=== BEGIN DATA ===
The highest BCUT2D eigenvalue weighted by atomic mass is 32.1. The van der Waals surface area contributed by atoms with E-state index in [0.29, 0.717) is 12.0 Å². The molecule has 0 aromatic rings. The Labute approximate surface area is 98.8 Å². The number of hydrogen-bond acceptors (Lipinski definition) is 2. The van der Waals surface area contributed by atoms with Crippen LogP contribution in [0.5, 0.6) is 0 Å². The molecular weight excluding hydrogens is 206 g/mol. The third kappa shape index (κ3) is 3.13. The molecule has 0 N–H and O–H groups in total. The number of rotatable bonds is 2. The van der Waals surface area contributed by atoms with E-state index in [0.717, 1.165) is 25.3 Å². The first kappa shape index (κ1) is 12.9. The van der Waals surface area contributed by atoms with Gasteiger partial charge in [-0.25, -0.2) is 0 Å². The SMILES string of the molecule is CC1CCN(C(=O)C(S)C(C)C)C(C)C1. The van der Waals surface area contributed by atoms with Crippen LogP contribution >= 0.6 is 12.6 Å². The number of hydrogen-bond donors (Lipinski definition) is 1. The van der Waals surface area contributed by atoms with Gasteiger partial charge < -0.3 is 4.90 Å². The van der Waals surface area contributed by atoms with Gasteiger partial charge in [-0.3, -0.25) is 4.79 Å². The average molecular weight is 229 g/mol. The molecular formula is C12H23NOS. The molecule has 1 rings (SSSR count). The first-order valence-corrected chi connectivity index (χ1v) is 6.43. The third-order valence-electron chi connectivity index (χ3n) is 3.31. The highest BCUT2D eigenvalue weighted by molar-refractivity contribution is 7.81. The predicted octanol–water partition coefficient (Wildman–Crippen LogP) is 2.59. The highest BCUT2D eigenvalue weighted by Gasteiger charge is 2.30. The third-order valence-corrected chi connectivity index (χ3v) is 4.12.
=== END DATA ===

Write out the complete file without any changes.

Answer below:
The highest BCUT2D eigenvalue weighted by atomic mass is 32.1. The van der Waals surface area contributed by atoms with E-state index in [0.29, 0.717) is 12.0 Å². The molecule has 0 aromatic rings. The Labute approximate surface area is 98.8 Å². The number of hydrogen-bond acceptors (Lipinski definition) is 2. The van der Waals surface area contributed by atoms with Crippen LogP contribution in [0.5, 0.6) is 0 Å². The molecular weight excluding hydrogens is 206 g/mol. The third kappa shape index (κ3) is 3.13. The molecule has 0 N–H and O–H groups in total. The number of rotatable bonds is 2. The van der Waals surface area contributed by atoms with E-state index in [0.717, 1.165) is 25.3 Å². The first kappa shape index (κ1) is 12.9. The van der Waals surface area contributed by atoms with Gasteiger partial charge in [-0.25, -0.2) is 0 Å². The SMILES string of the molecule is CC1CCN(C(=O)C(S)C(C)C)C(C)C1. The van der Waals surface area contributed by atoms with Crippen LogP contribution >= 0.6 is 12.6 Å². The number of hydrogen-bond donors (Lipinski definition) is 1. The van der Waals surface area contributed by atoms with Gasteiger partial charge < -0.3 is 4.90 Å². The van der Waals surface area contributed by atoms with Gasteiger partial charge in [-0.3, -0.25) is 4.79 Å². The average molecular weight is 229 g/mol. The molecular formula is C12H23NOS. The molecule has 1 rings (SSSR count). The first-order valence-corrected chi connectivity index (χ1v) is 6.43. The third-order valence-electron chi connectivity index (χ3n) is 3.31. The highest BCUT2D eigenvalue weighted by molar-refractivity contribution is 7.81. The predicted octanol–water partition coefficient (Wildman–Crippen LogP) is 2.59. The highest BCUT2D eigenvalue weighted by Gasteiger charge is 2.30. The third-order valence-corrected chi connectivity index (χ3v) is 4.12.